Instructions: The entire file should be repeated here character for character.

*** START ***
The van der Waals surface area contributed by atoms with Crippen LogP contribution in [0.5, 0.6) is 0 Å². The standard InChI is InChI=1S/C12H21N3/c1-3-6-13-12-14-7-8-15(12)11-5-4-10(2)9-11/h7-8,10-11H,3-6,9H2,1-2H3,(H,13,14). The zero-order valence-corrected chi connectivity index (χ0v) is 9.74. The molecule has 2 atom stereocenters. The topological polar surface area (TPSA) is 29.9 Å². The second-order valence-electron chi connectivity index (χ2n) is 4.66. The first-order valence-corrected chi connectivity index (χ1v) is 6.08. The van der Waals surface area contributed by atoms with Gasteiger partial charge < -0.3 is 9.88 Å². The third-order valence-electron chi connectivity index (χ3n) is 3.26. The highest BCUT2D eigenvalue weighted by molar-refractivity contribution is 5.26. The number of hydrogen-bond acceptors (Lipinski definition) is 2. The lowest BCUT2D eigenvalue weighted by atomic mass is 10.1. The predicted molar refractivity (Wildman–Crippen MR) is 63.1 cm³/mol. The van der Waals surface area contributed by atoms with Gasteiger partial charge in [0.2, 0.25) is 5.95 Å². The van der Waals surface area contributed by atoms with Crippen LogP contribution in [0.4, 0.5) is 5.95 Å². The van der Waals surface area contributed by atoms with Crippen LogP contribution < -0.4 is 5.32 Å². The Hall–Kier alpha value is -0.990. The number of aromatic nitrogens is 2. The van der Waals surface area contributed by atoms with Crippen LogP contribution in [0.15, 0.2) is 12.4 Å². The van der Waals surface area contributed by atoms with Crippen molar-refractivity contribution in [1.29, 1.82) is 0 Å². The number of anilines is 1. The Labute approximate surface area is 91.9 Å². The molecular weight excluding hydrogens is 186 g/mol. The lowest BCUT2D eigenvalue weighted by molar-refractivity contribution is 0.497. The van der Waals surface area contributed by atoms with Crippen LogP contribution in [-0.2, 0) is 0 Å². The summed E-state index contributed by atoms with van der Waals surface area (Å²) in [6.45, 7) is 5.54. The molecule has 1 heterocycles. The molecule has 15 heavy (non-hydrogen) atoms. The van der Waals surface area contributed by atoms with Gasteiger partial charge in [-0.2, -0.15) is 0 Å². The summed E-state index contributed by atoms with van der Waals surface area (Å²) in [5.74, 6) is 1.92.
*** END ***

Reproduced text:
The van der Waals surface area contributed by atoms with Crippen LogP contribution in [0.5, 0.6) is 0 Å². The standard InChI is InChI=1S/C12H21N3/c1-3-6-13-12-14-7-8-15(12)11-5-4-10(2)9-11/h7-8,10-11H,3-6,9H2,1-2H3,(H,13,14). The zero-order valence-corrected chi connectivity index (χ0v) is 9.74. The molecule has 2 atom stereocenters. The topological polar surface area (TPSA) is 29.9 Å². The second-order valence-electron chi connectivity index (χ2n) is 4.66. The first-order valence-corrected chi connectivity index (χ1v) is 6.08. The van der Waals surface area contributed by atoms with Gasteiger partial charge < -0.3 is 9.88 Å². The third-order valence-electron chi connectivity index (χ3n) is 3.26. The highest BCUT2D eigenvalue weighted by molar-refractivity contribution is 5.26. The number of hydrogen-bond acceptors (Lipinski definition) is 2. The lowest BCUT2D eigenvalue weighted by atomic mass is 10.1. The predicted molar refractivity (Wildman–Crippen MR) is 63.1 cm³/mol. The van der Waals surface area contributed by atoms with Gasteiger partial charge in [0.2, 0.25) is 5.95 Å². The van der Waals surface area contributed by atoms with Crippen LogP contribution in [0.4, 0.5) is 5.95 Å². The van der Waals surface area contributed by atoms with Crippen LogP contribution < -0.4 is 5.32 Å². The Hall–Kier alpha value is -0.990. The number of aromatic nitrogens is 2. The van der Waals surface area contributed by atoms with Crippen LogP contribution in [0.15, 0.2) is 12.4 Å². The van der Waals surface area contributed by atoms with Crippen molar-refractivity contribution in [1.29, 1.82) is 0 Å². The number of anilines is 1. The Labute approximate surface area is 91.9 Å². The molecular weight excluding hydrogens is 186 g/mol. The lowest BCUT2D eigenvalue weighted by molar-refractivity contribution is 0.497. The van der Waals surface area contributed by atoms with Crippen LogP contribution in [-0.2, 0) is 0 Å². The summed E-state index contributed by atoms with van der Waals surface area (Å²) in [6.45, 7) is 5.54. The molecule has 1 heterocycles. The molecule has 15 heavy (non-hydrogen) atoms. The van der Waals surface area contributed by atoms with Gasteiger partial charge in [-0.2, -0.15) is 0 Å². The summed E-state index contributed by atoms with van der Waals surface area (Å²) in [5.74, 6) is 1.92.